Now for the controversy: The bell rings for the 13th round and Duran comes out with fire in his eyes. He is all over the champion who continues to fight back gamely. Ken still has plenty of life left in his legs and is not going to give up his championship easily. Duran bulls him to the ropes, and fires away at him, but Roberto’s punches are wider now, he is also getting hit with more jabs. He desperately wants to end the fight. He has Buchanan against the ropes when the bell sounds ending the round. After the bell rings Duran fires a right hand to the body that lands well below the belt line. The champion falls to the canvas in great pain. He is taken to his corner where the referee takes a quick look at him and stops the fight giving the title to Duran.
Gil Clancy, who was working Ken’s corner that night, made no protest over the stoppage. That was very odd behavior coming from the usually outspoken Clancy. When referee Johnny LoBianco was interviewed by commentator Don Dunphy immediately after the fight he told Don it was not a low blow, and if it had been it would make no difference as it was “impossible’ to be hurt by a low blow because of the protective cup being worn by the fighter. Look at the photo of the punch being landed and you will clearly see it was low. If it had been called a low blow by the ref, Buchanan would have been given five minutes to recover. Also,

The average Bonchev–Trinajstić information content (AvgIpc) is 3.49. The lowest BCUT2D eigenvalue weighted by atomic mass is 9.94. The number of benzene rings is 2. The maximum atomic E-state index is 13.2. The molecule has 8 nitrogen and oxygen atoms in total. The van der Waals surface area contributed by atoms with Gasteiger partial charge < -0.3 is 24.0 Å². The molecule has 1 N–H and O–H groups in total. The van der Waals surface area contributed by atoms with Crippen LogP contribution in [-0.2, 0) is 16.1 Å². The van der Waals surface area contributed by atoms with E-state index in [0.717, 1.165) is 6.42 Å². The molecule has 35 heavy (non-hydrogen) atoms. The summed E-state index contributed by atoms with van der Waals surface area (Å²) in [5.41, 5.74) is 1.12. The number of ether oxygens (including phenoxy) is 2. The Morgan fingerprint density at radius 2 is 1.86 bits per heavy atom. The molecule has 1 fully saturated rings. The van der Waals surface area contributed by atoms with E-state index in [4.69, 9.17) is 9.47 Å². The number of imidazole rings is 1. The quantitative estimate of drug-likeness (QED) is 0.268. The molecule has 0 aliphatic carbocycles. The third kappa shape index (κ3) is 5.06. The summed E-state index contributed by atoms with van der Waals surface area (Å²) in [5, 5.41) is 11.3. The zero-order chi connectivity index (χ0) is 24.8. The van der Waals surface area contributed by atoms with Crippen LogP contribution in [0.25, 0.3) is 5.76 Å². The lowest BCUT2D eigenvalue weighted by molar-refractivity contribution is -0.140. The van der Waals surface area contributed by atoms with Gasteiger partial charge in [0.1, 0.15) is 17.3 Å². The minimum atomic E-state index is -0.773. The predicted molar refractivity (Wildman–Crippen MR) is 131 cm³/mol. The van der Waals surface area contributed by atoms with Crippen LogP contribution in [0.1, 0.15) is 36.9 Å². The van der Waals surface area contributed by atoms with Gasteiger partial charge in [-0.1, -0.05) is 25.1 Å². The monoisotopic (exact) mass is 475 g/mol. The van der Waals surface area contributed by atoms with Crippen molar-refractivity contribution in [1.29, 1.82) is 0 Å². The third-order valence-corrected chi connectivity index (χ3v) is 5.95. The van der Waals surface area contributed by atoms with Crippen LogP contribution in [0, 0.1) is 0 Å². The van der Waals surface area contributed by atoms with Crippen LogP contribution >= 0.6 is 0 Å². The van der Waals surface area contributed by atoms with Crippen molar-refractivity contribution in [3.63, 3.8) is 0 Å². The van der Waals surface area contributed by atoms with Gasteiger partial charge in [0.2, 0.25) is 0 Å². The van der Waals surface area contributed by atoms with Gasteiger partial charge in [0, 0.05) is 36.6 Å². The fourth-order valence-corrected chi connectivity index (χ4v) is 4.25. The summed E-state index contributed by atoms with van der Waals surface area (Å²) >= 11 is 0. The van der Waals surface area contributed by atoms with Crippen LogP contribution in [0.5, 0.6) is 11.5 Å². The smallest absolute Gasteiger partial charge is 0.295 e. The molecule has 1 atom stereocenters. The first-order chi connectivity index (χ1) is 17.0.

LoBianco did admit the punch landed after the bell.He said he stopped the fight because of that blow, and if it hadn’t landed he would have allowed the fight to continue. He clearly states he ended the fight because of the blow, which by his own admission, was landed illegally. He states that Buchanan was in no condition to continue because of that punch. Going by LoBianco’s own words, Duran should have been disqualified and Buchanan allowed to retain his title. I know Duran was well ahead in the fight, but this fight ended because of an illegal blow, a fact that was acknowledged by the referee.
Questions linger. Why did Clancy remain silent? At the very least a protest would have ensured a rematch. Why did Duran’s team refuse to fight Buchanan again? Why did LoBianco never referee another championship bout? And finally, did we see a flaw in Duran that night that would lead to his quitting against Leonard years later? I believe Duran was one of the greatest fighters of all time. He was devastating, but as with all great fighters, he had his flaws. He would get frustrated with fast moving boxers, and, even though he would be beating them, he would become impatient if it appeared he was being outboxed.
As controversies go, I am sure this doesn’t rate high on a lot of fight fan’s lists, but I still think there are questions to be answered. I have included video of the 13th round including the interview with referee LoBianco aCheck out the fight and pay attention to the interview with LoBianco as well as footage of the entire fight. See what you think.